Cleaner than cars, less sweat-inducing than cycling and faster than walking, electric scooters promise to shake up the way we get around cities. In fact, the Boston Consulting Group estimates that the global e-scooter market will be worth up to $50bn by 2025. But they’re still officially illegal in the UK and some city officials have bristled at their arrival, to put it mildly. Even so, can the likes of Bird overcome the legislative and infrastructure barriers to end the car’s supremacy – and in what ways could micromobility as a category redefine city life for the better? We sat down with Bird’s UK head Richard Corbett to find out…
For the last nine months, Bird’s electric scooters have been zipping around London’s Queen Elizabeth Olympic Park. But there’s a catch: the service is geofenced, which means your scooter stops working if you try to take it outside a pre-determined area. That’s because e-scooters are technically illegal in the UK – something Bird is trying to change through a pilot in the park.
There are two main laws in its way. The Road Traffic Act classes e-scooters as motor vehicles, but since they don’t comply with “normal vehicle construction rules” they’re not allowed on roads. The trouble is, they’re not welcome on footpaths either because the Highway Act of 1835 forbids any “horse, ass, sheep, mule, swine, or cattle or carriage of any description”.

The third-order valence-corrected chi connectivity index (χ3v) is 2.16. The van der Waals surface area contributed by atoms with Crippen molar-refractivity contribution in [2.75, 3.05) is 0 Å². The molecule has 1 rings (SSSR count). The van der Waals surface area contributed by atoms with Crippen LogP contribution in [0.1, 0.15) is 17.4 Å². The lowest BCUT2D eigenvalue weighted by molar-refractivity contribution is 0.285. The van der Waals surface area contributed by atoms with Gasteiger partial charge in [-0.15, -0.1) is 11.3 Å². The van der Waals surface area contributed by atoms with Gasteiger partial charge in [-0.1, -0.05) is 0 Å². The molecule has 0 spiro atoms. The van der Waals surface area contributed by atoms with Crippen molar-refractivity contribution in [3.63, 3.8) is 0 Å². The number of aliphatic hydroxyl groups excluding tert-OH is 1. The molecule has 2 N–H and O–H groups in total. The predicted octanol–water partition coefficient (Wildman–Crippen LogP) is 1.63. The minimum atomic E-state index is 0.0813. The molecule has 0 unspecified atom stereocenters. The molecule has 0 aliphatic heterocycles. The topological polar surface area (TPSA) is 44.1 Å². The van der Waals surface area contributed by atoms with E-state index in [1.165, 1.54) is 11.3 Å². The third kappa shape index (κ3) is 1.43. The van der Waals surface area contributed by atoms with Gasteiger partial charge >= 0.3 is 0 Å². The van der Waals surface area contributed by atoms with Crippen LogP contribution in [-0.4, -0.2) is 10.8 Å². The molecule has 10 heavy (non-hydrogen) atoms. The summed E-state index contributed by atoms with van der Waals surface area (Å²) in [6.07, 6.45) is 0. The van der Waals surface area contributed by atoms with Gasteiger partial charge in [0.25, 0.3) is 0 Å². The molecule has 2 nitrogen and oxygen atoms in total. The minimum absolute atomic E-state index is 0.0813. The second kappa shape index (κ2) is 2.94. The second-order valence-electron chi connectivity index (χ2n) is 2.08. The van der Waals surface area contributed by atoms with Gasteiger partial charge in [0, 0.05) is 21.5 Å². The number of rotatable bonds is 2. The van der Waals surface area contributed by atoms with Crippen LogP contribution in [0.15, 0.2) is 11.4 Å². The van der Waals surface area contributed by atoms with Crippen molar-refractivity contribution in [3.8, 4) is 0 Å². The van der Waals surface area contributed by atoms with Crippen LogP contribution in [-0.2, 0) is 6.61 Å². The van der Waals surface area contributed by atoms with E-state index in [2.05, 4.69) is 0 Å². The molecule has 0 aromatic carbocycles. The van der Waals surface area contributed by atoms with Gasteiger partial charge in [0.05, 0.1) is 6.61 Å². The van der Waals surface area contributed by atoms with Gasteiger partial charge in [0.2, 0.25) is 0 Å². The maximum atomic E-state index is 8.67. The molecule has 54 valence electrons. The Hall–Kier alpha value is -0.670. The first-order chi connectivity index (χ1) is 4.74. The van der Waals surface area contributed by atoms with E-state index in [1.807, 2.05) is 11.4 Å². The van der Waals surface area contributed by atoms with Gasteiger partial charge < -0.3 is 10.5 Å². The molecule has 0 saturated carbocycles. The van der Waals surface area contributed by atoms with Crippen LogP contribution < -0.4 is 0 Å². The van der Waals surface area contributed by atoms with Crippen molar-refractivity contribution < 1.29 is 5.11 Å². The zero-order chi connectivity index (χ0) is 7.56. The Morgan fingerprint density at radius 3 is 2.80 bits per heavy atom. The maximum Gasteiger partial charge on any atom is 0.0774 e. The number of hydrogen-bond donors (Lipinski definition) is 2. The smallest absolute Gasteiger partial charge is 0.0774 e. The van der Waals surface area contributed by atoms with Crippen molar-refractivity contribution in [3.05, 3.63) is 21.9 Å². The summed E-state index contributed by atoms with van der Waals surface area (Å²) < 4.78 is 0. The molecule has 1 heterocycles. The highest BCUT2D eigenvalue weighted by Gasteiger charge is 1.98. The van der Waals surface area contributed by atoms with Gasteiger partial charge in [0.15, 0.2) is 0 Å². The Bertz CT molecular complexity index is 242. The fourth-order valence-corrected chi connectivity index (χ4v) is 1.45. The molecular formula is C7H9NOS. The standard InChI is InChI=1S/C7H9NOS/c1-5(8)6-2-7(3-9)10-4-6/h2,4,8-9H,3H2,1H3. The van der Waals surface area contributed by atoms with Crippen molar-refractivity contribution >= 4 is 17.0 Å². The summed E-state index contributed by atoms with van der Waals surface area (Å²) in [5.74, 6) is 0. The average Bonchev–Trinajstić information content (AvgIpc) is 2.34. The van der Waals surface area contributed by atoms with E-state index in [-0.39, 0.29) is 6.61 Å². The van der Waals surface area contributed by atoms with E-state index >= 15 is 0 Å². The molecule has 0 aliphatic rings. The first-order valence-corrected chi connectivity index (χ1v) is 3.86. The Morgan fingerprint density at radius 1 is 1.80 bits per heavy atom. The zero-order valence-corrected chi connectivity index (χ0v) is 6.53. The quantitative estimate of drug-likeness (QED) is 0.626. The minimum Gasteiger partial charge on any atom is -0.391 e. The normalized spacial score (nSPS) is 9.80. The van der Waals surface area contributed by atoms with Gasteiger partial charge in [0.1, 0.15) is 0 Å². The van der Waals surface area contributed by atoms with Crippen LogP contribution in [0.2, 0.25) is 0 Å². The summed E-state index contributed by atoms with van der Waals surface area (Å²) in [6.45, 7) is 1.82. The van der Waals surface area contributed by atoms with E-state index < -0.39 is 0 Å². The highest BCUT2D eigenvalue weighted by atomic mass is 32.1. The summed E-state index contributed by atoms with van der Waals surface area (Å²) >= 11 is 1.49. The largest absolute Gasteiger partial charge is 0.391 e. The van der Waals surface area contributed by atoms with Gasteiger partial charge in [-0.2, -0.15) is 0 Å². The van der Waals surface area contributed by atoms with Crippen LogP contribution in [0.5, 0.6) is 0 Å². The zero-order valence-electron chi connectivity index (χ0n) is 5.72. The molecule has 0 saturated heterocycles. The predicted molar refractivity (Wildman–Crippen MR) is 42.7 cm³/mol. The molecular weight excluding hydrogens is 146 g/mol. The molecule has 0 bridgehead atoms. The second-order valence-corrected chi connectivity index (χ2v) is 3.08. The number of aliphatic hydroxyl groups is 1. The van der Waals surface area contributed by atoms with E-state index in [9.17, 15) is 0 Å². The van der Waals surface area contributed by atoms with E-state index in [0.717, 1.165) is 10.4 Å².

Richard Corbett, the company’s UK head, is on a mission to find a place for Bird in the law. Based at Plexal, and with support from Here East CEO Gavin Poole and Plexal’s innovation team, he’s trying to convince the capital to change the rules. He wants to see e-scooters allowed on cycle lanes or roads with speed limits no higher than 30 miles per hour (Corbett is clear that he doesn’t think Bird belongs on pavements). The government’s response has been “maybe, but let’s see how it works in a small part of London first”.
Explaining the choice of Queen Elizabeth Olympic Park for the trial, Corbett says: “We didn’t want to do it in a place where we would just allow people to go around in circles for fun. What attracted us to this area was that there was a real mobility challenge: students and professionals needed to get from the main bus, train and underground stations at Stratford to the Here East campus. Bird provides a faster option than walking and an environmentally cleaner option than the shuttle bus.”
“What attracted us to this area was that there was a real mobility challenge”
Solving the last-mile challenge
Corbett’s describing the classic last-mile problem – that awkward stretch you have to travel that isn’t served by public transport, which makes driving or booking an Uber so tempting (around 40% of car trips in London are less than two miles). Explaining why Bird’s got the answer, Corbett says: “Even in a connected city like London you still get public transport black spots. If you have to walk 20 minutes to the tube, then face another walk on the other side, you’re going to be very tempted to just jump in your car instead. And not everyone wants – or is able – to cycle or walk. This has always made the car a difficult option to beat. Micromobility solutions like Bird can bridge that gap and make public transport more appealing.”